J Pathol Transl Med.  2016 May;50(3):197-203. 10.4132/jptm.2016.03.09.

Non-small Cell Lung Cancer with Concomitant EGFR, KRAS, and ALK Mutation: Clinicopathologic Features of 12 Cases

Affiliations
  • 1Department of Pathology, Samsung Medical Center, Sungkyunkwan University School of Medicine, Seoul, Korea. hanjho@skku.edu
  • 2Division of Hematology-Oncology, Department of Medicine, Samsung Medical Center, Sungkyunkwan University School of Medicine, Seoul, Korea.
  • 3Division of Pulmonary and Critical Care Medicine, Department of Medicine, Samsung Medical Center, Sungkyunkwan University School of Medicine, Seoul, Korea.

Abstract

BACKGROUND
Although epidermal growth factor receptor (EGFR), v-Ki-ras2 Kirsten rat sarcoma viral oncogene (KRAS), and anaplastic lymphoma kinase (ALK) mutations in non-small cell lung cancer (NSCLC) were thought to be mutually exclusive, some tumors harbor concomitant mutations. Discovering a driver mutation on the basis of morphologic features and therapeutic responses with mutation analysis can be used to understand pathogenesis and predict resistance in targeted therapy.
METHODS
In 6,637 patients with NSCLC, 12 patients who had concomitant mutations were selected and clinicopathologic features were reviewed. Clinical characteristics included sex, age, smoking history, previous treatment, and targeted therapy with response and disease-free survival. Histologic features included dominant patterns, nuclear and cytoplasmic features.
RESULTS
All patients were diagnosed with adenocarcinoma and had an EGFR mutation. Six patients had concomitant KRAS mutations and the other six had KRAS mutations. Five of six EGFR-KRAS mutation patients showed papillary and acinar histologic patterns with hobnail cells. Three of six received EGFR tyrosine kinase inhibitor (TKI) and showed partial response for 7-29 months. All six EGFR-ALK mutation patients showed solid or cribriform patterns and three had signet ring cells. Five of six EGFR-ALK mutation patients received EGFR TKI and/or ALK inhibitor and four showed partial response or stable disease, except for one patient who had acquired an EGFR mutation.
CONCLUSIONS
EGFR and ALK mutations play an important role as driver mutations in double mutated NSCLC, and morphologic analysis can be used to predict treatment response.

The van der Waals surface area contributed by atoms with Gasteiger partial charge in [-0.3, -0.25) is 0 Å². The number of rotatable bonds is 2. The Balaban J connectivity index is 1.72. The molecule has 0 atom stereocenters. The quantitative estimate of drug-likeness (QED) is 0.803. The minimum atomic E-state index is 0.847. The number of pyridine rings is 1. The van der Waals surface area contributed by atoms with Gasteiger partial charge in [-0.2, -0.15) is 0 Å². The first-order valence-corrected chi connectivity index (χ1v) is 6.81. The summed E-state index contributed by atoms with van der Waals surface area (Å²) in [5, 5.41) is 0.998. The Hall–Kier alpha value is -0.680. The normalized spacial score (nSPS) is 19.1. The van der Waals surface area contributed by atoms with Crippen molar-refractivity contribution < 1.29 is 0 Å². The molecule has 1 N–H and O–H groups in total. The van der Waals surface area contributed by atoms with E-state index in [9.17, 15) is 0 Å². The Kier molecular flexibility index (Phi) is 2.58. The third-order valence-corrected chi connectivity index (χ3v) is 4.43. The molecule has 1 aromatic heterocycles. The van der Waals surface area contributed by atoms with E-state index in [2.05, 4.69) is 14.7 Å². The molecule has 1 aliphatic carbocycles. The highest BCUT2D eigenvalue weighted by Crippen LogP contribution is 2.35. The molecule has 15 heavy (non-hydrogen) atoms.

Keyword

Carcinoma, non-small-cell lung; Receptor, epidermal growth factor; KRAS; Anaplastic lymphoma kinase; Targeted therapy

MeSH Terms

Adenocarcinoma
Animals
Carcinoma, Non-Small-Cell Lung*
Cytoplasm
Disease-Free Survival
Humans
Lymphoma
Oncogenes
Phosphotransferases
Protein-Tyrosine Kinases
Rats
Receptor, Epidermal Growth Factor
Sarcoma
Smoke
Smoking
Phosphotransferases
Protein-Tyrosine Kinases
Receptor, Epidermal Growth Factor
Smoke

Figure

  • Fig. 1. Histologic features of 12 pulmonary adenocarcinomas with concomitant mutations. (A–F) In the six EGFR-KRAS patients, patients No. 1 (A), No. 3 (C), No. 5 (E), and No. 6 (F) have papillary, micropapillary and acinar patterns with hobnail cells. (D) Patient No. 4 has an acinar pattern and hobnail cells for the most part but shows focal columnar cells with intra- and extracellular mucin. (B) Patient No. 2 does not show any typical cell features. (G–L) In the six EGFR-ALK patients, all patients show solid, cribriform or micropapillary patterns rather than the papillary or acinar patterns that are easily identified as EGFR-KRAS tumors. Patients No. 7 (G), No. 10 (J), and No. 11 (K) have signet ring cells with intra- or extracytoplasmic mucin. But in the other three patients, No. 8 (H), No. 9 (I), and No. 12 (L), typical cell features are not identified, as neither signet ring cells nor hobnail cells. EGFR, epidermal growth factor receptor; KRAS, v-Ki-ras2 Kirsten rat sarcoma viral oncogene; ALK, anaplastic lymphoma kinase.


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